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A 75-Year Relationship

From the Great Depression to the modern day, a Farm Credit cooperative and its longtime member have reaped the benefits of mutual respect and friendship.

Landscapes Summer 2013
Clarence E. Bertrand

Clarence "Buster" Bertrand shares a smile with his Great Plains Ag Credit loan officer, Brad Thacker. Bertrand has been a member of the co-op since 1938.

Photo by Russell Graves

Loyalty can be hard to find in today’s world of online mortgage lenders and virtual banks. But it is alive and well at Farm Credit financing cooperatives throughout rural America. Nowhere is this truer than at Great Plains Ag Credit.

In March, the co-op celebrated a lending relationship with 93-year-old Clarence E. Bertrand of Amarillo, Texas, that has lasted three-quarters of a century — longer than most banks have been in business.

“Clarence likes to say he has ‘trained’ many of the loan officers who have ever worked here,” says Brad Thacker, Great Plains assistant vice president. “And that’s true. We’ve all learned from his wisdom and experience.”

First Loan at 18

Buster, as Bertrand’s friends call him, was just 18 years old in 1938 when he received his first operating loan from Great Plains Ag Credit, known then as Amarillo Production Credit Association (PCA).

At the time, Franklin D. Roosevelt was president and the Great Depression was in full swing, with unemployment at close to 18 percent. Back then, the minimum wage was 40 cents an hour, and an average house cost $3,900. This was also the year that Superman was introduced in Action Comics, the first Looney Toons cartoon with Porky Pig and Daffy Duck was seen in local theaters, and Seabiscuit won the Triple Crown.

For agriculture, 1938 was a volatile time in commodity markets. The price of corn was 49 cents a bushel, down from $1.19 two years earlier. It wasn’t easy for farmers to get financing. Luckily for Bertrand, PCAs had been established five years earlier to help solve the credit shortage.

Recalling his start in agriculture, Bertrand tells how he and his father would borrow money to purchase 40-pound pigs for $5 apiece. They would fatten them up and sell them to Pigmy Packing Company during the Amarillo Fair for a 5-cent premium at a little over $3 per hundredweight. Early on, he and his dad also purchased a broadcast binder for less than $1,000, and then partnered with a neighbor who had a tractor and cut wheat for local farmers.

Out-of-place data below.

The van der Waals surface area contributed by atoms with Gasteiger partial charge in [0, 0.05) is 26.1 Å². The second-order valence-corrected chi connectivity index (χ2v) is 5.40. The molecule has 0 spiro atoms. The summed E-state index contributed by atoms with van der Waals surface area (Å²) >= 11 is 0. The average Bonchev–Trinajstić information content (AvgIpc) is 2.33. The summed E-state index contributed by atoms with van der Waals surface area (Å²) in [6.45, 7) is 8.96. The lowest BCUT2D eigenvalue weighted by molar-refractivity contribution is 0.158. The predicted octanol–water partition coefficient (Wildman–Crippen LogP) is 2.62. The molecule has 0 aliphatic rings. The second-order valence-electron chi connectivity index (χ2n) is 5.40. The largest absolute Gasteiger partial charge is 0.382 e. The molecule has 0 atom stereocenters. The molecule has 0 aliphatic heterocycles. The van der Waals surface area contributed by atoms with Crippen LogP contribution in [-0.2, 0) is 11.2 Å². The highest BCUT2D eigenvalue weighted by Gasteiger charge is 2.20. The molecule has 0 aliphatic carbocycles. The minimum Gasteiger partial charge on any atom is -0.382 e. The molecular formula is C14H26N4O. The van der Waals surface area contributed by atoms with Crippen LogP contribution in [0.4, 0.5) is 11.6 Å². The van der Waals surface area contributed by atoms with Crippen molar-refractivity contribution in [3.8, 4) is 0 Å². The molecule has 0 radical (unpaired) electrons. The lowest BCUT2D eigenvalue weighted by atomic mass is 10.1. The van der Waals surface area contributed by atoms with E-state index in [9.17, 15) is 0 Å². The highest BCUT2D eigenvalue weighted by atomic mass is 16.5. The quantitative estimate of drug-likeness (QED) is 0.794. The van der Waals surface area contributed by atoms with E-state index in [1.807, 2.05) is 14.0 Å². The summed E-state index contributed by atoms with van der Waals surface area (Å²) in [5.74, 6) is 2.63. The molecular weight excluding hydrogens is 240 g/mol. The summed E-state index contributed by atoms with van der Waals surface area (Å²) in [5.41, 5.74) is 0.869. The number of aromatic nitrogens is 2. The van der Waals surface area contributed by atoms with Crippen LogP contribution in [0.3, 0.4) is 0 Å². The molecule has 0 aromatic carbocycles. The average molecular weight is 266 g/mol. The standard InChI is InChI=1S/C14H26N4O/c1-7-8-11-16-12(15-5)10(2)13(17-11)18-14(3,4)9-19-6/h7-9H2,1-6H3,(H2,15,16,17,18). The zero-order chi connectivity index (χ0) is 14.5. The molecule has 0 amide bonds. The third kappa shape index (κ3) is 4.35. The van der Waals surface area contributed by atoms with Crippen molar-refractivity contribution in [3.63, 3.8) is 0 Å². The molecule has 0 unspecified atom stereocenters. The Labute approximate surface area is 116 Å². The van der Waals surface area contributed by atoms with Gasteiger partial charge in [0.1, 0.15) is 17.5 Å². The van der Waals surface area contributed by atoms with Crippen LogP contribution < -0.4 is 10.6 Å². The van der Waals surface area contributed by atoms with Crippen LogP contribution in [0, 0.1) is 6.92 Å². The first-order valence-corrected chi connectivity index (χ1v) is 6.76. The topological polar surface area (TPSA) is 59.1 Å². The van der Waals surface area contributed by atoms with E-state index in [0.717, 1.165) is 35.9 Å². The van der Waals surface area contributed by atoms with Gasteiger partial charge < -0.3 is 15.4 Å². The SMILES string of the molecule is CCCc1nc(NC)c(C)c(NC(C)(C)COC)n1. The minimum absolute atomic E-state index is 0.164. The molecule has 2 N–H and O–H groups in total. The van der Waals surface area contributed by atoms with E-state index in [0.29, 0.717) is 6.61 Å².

Working From "Sun to Sun"

No stranger to hard work, Bertrand earned his first wage at age 12, driving a neighbor’s tractor for 50 cents a day, “and that meant sun to sun,” he recalls. Sometimes, to help build capital and ensure he could meet his PCA loan commitments, he would take jobs such as unloading a railcar full of 100-pound feed sacks alone and driving a school bus during the drought of the 1950s.

Bertrand and his wife, Margaret, raised four sons and two daughters, starting in a 24-by-24-foot house that they expanded as the family grew. In March, his children attended the Great Plains annual meeting to see him honored.

“PCA has always been good to me and my wife, all the way through. There’s no better place to do business,” Bertrand says. “I’ve always had a good relationship with the people who’re there.”

Good Friends

Bertrand has known every association chief executive officer from the first, Sid Powers, to the more recent CEOs: James Van Pelt, Carroll Haygood and now, Tim McDonald. He even introduced current Great Plains Director Danny Detten to the association.

“Great Plains Ag Credit is honored to have played such a long role in Clarence’s farming and ranching operation over the years. His loyalty has been responsible for bringing in many new customers to Great Plains, and we couldn’t ask for a better co-op member or a finer friend,” says McDonald.

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